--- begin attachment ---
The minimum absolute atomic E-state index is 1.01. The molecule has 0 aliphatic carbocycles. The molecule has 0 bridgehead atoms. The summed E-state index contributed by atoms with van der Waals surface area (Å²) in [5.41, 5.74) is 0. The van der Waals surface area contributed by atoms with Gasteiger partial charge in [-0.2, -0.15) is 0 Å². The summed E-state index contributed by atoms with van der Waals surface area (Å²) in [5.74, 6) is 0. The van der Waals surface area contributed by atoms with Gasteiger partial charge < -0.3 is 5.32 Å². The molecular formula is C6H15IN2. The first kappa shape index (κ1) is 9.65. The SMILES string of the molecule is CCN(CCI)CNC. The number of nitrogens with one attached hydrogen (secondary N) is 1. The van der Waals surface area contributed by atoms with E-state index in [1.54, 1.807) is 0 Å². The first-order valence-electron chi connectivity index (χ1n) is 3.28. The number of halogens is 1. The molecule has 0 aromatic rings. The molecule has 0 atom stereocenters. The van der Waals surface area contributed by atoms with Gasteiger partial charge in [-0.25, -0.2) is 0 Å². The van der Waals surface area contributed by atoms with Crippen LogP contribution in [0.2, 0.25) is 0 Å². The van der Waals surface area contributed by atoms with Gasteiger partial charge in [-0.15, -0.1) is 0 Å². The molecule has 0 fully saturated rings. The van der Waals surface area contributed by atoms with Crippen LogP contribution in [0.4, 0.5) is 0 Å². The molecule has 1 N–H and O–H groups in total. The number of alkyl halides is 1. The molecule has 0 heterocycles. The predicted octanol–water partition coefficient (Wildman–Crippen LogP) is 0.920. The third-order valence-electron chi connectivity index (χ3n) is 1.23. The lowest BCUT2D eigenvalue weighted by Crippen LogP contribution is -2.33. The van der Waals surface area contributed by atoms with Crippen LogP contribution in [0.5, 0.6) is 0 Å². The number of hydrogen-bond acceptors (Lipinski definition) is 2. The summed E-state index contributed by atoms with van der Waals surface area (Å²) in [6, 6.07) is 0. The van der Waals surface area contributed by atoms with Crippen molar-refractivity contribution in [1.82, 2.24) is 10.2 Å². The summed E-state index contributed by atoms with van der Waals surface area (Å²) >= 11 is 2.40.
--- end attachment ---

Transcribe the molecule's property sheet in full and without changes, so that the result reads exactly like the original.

The minimum absolute atomic E-state index is 1.01. The molecule has 0 aliphatic carbocycles. The molecule has 0 bridgehead atoms. The summed E-state index contributed by atoms with van der Waals surface area (Å²) in [5.41, 5.74) is 0. The van der Waals surface area contributed by atoms with Gasteiger partial charge in [-0.2, -0.15) is 0 Å². The summed E-state index contributed by atoms with van der Waals surface area (Å²) in [5.74, 6) is 0. The van der Waals surface area contributed by atoms with Gasteiger partial charge < -0.3 is 5.32 Å². The molecular formula is C6H15IN2. The first kappa shape index (κ1) is 9.65. The SMILES string of the molecule is CCN(CCI)CNC. The number of nitrogens with one attached hydrogen (secondary N) is 1. The van der Waals surface area contributed by atoms with E-state index in [1.54, 1.807) is 0 Å². The first-order valence-electron chi connectivity index (χ1n) is 3.28. The number of halogens is 1. The molecule has 0 aromatic rings. The molecule has 0 atom stereocenters. The van der Waals surface area contributed by atoms with Gasteiger partial charge in [-0.25, -0.2) is 0 Å². The van der Waals surface area contributed by atoms with Crippen LogP contribution in [0.2, 0.25) is 0 Å². The van der Waals surface area contributed by atoms with Gasteiger partial charge in [-0.15, -0.1) is 0 Å². The molecule has 0 fully saturated rings. The van der Waals surface area contributed by atoms with Crippen LogP contribution in [0.4, 0.5) is 0 Å². The molecule has 1 N–H and O–H groups in total. The number of alkyl halides is 1. The molecule has 0 heterocycles. The predicted octanol–water partition coefficient (Wildman–Crippen LogP) is 0.920. The third-order valence-electron chi connectivity index (χ3n) is 1.23. The lowest BCUT2D eigenvalue weighted by Crippen LogP contribution is -2.33. The van der Waals surface area contributed by atoms with Crippen LogP contribution in [0.5, 0.6) is 0 Å². The number of hydrogen-bond acceptors (Lipinski definition) is 2. The summed E-state index contributed by atoms with van der Waals surface area (Å²) in [6, 6.07) is 0. The van der Waals surface area contributed by atoms with Crippen molar-refractivity contribution in [1.82, 2.24) is 10.2 Å². The summed E-state index contributed by atoms with van der Waals surface area (Å²) >= 11 is 2.40.